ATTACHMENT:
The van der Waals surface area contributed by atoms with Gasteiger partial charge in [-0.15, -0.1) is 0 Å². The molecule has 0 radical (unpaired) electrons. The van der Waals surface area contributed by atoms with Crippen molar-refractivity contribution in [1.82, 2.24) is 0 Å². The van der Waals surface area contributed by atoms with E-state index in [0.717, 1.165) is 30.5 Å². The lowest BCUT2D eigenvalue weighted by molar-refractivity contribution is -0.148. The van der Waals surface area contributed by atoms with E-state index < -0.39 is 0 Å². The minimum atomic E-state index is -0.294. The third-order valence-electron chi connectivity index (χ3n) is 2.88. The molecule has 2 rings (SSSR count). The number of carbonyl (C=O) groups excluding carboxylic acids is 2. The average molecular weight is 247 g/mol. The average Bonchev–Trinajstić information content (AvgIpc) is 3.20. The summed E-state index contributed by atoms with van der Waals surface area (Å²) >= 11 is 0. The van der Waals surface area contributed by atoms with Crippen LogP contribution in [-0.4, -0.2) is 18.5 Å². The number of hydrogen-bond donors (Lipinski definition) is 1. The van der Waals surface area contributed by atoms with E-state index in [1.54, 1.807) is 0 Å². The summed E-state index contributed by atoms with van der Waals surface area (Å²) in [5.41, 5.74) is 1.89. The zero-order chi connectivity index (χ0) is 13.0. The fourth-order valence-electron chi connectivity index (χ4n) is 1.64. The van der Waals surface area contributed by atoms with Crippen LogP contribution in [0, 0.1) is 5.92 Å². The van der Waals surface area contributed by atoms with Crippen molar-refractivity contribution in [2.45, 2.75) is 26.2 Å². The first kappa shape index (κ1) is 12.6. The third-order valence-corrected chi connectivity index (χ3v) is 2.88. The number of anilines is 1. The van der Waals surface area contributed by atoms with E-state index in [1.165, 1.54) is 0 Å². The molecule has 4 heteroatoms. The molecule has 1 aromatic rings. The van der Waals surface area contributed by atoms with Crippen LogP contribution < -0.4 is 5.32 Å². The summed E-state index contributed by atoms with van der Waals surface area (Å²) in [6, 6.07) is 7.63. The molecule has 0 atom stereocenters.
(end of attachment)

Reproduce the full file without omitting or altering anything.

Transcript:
The van der Waals surface area contributed by atoms with Gasteiger partial charge in [-0.15, -0.1) is 0 Å². The molecule has 0 radical (unpaired) electrons. The van der Waals surface area contributed by atoms with Crippen molar-refractivity contribution in [1.82, 2.24) is 0 Å². The van der Waals surface area contributed by atoms with E-state index in [0.717, 1.165) is 30.5 Å². The lowest BCUT2D eigenvalue weighted by molar-refractivity contribution is -0.148. The van der Waals surface area contributed by atoms with E-state index < -0.39 is 0 Å². The minimum atomic E-state index is -0.294. The third-order valence-electron chi connectivity index (χ3n) is 2.88. The molecule has 2 rings (SSSR count). The number of carbonyl (C=O) groups excluding carboxylic acids is 2. The average molecular weight is 247 g/mol. The average Bonchev–Trinajstić information content (AvgIpc) is 3.20. The summed E-state index contributed by atoms with van der Waals surface area (Å²) >= 11 is 0. The van der Waals surface area contributed by atoms with Crippen LogP contribution in [-0.4, -0.2) is 18.5 Å². The number of hydrogen-bond donors (Lipinski definition) is 1. The van der Waals surface area contributed by atoms with E-state index in [1.54, 1.807) is 0 Å². The summed E-state index contributed by atoms with van der Waals surface area (Å²) in [5.41, 5.74) is 1.89. The zero-order chi connectivity index (χ0) is 13.0. The fourth-order valence-electron chi connectivity index (χ4n) is 1.64. The van der Waals surface area contributed by atoms with Crippen LogP contribution in [0, 0.1) is 5.92 Å². The van der Waals surface area contributed by atoms with Crippen molar-refractivity contribution in [2.45, 2.75) is 26.2 Å². The first kappa shape index (κ1) is 12.6. The third-order valence-corrected chi connectivity index (χ3v) is 2.88. The number of anilines is 1. The van der Waals surface area contributed by atoms with E-state index in [1.165, 1.54) is 0 Å². The molecule has 4 heteroatoms. The molecule has 1 aromatic rings. The van der Waals surface area contributed by atoms with Crippen LogP contribution < -0.4 is 5.32 Å². The summed E-state index contributed by atoms with van der Waals surface area (Å²) in [6, 6.07) is 7.63. The molecule has 0 atom stereocenters.